APPEAL from a judgment of the Superior Court of Los Angeles County, R. Bruce Minto, Judge. Affirmed. (Los Angeles County Super. Ct. No. KC048092).
The opinion of the court was delivered by: Croskey, J.
CERTIFIED FOR PUBLICATION
In this case, the appellant, Robert G. Chiu aka Chih Yuan Chiu (Robert), seeks reversal of a judgment entered in favor of the respondent, Vigilant Insurance Company (Vigilant). Robert claims that Vigilant cannot obtain a judgment in this action since he has already been ordered to pay restitution as part of his criminal sentence for grand theft and that the restitution order includes the same amounts which Vigilant has recovered in the instant case. We disagree and hold that the restitution statute (Penal Code, § 1202.4) does not preclude entry of a civil judgment for economic losses that may also be the subject of the criminal restitution order.*fn1
FACTUAL AND PROCEDURAL BACKGROUND*fn2
On April 7, 2004, Robert was convicted of the crime of grand theft. Over a period of time, he had stolen $397,085.31 worth of computer accessories, including monitors, peripherals, keyboards and other parts, from his employer, ViewSonic.*fn3 As a part of his sentence, Robert was ordered to pay restitution to ViewSonic in the total sum of $615,000 pursuant to Penal Code, section 1202.4 (Section 1202.4), subdivision (f). This included the value of the stolen property, as well as lost profits and opportunity costs, and pre-order interest.
Vigilant had issued a policy of crime insurance to ViewSonic covering the period March 1, 2003 to March 1, 2004 (Crime Insurance Policy No. 3533-19-86/029 [the Policy].) It covered ViewSonic for the loss resulting from Robert‟s theft of its property. On September 4, 2005, pursuant to the terms of the Policy, Vigilant paid to ViewSonic the sum of $347,085.31 (after subtracting a $50,000 deductible). In consideration of such payment, ViewSonic executed a release and assignment of all of its rights against Robert in favor of Vigilant.*fn4
Vigilant filed this action against Robert on March 30, 2006, alleging counts for fraud, conversion and embezzlement. It sought recovery for the loss it had actually paid to its insured, $347,085.31, plus the insured‟s deductible of $50,000. After a bench trial, the court awarded judgment in favor of Vigilant totaling $504,306.89 which consisted of $397,085.31 in actual damages, interest of $105,853.15 and costs in the amount of $1,368.43.
At trial, Robert sought to defeat Vigilant‟s action by arguing that Vigilant, by virtue of the assignment from ViewSonic, already had what amounted to a judgment against Robert in the sum of $615,000 based on the same facts.*fn5 While Section 1202.4, subdivision (i) does provide that, "[a] restitution order imposed pursuant to subdivision (f) shall be enforceable as if the order were a civil judgment," the trial court nonetheless rejected Robert‟s contention that entry of judgment in favor of Vigilant would amount to an unlawful duplicative judgment. It held that nothing in Section 1202.4 precluded a separate civil action by the victim (or assignee) despite the existence of a restitution order.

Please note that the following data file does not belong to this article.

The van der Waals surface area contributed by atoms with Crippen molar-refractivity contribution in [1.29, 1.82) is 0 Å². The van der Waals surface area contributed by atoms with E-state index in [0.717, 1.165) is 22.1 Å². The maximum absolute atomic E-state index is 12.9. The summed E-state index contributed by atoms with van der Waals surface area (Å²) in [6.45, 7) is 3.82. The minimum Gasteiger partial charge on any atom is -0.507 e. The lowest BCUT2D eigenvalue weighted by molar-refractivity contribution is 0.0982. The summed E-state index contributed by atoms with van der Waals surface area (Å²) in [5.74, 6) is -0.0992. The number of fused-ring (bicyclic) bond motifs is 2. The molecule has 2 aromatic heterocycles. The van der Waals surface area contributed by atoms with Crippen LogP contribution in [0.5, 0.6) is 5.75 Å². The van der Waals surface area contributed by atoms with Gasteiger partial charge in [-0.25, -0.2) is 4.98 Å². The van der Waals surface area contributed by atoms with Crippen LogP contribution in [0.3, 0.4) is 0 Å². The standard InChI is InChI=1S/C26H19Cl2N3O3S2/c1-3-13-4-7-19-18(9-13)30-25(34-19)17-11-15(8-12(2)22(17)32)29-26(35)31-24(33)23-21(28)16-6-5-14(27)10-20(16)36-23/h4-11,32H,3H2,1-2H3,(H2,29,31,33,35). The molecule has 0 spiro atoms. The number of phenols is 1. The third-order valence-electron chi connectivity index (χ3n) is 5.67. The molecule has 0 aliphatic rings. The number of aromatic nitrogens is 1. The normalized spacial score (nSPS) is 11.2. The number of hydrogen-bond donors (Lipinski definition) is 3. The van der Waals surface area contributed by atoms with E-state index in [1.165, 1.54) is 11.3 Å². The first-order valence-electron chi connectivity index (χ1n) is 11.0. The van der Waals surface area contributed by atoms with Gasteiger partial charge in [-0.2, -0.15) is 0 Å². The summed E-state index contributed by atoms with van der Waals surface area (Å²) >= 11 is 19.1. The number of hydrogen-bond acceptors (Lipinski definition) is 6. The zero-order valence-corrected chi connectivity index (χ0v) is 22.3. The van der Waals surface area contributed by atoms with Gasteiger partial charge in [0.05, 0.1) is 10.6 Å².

Robert filed this timely appeal arguing that the judgment was improper because (1) Vigilant, as the assignee of its insured, already had an enforceable judgment against Robert and was not entitled to a second duplicative judgment; (2) as a matter of law, there cannot be two civil judgments for the same injury; and (3) the trial court erred in excluding expert testimony as to the legislative purpose and intent behind Section 1202.4 and its provisions for restitution.
The resolution of this case, in reality, depends on the answer to a single question. Does an order of restitution under Section 1202.4 in favor of a victim of a crime preclude the victim (or the victim‟s assignee) from pursuing a separate civil action based on the same facts from which the criminal conviction arose? We conclude that it does not.
The people of California voted to enact Proposition 8, the "Victim‟s Bill of Rights," on June 8, 1982. The proposition added article I, section 28, subdivision (b) to the California Constitution, which declared that "all persons who suffer losses as a result of criminal activity shall have the right to seek and secure restitution from the persons convicted of the crimes causing the losses they suffer." Article I, section 28, subdivision (b) required the Legislature to enact these rights within one calendar year; Section 1202.4 was one of many statutes passed in response.
The purpose of Section 1202.4 reflects the mandate of the article I, section 28, subdivision (b). Section 1202.4 starts: "It is the intent of the Legislature that a victim of crime who incurs any economic loss as a result of the commission of a crime shall receive restitution directly from any defendant convicted of that crime." All defendants who have been convicted of a crime must make restitution for the economic losses suffered by their victims as well as to pay a fine payable to the Restitution Fund.*fn6 As set out in Section 1202.4, subdivision (f), full restitution for the victim‟s economic loss is required, unless the court finds "compelling and extraordinary reasons for not doing so."
While Section 1202.4 is partly based on the right of victim compensation set out in Proposition 8 and article I, section 28, subdivision (b) of the California Constitution, restitution orders also serve the state‟s interest "in rehabilitation and punishment." (People v. Moser (1996) 50 Cal.App.4th 130, 135.) Accordingly, restitution also serves a rehabilitative purpose by " "ensur[ing] that "amends [are] made to society for the breach of the law.‟ " (People v. Crow (1993) 6 Cal.4th 952, 957.) It acts as a "deterrent to future criminality" by forcing criminals to directly face the harm they have caused to their victims. (Ibid.; see People v. Moser, supra, at p. 134.) ...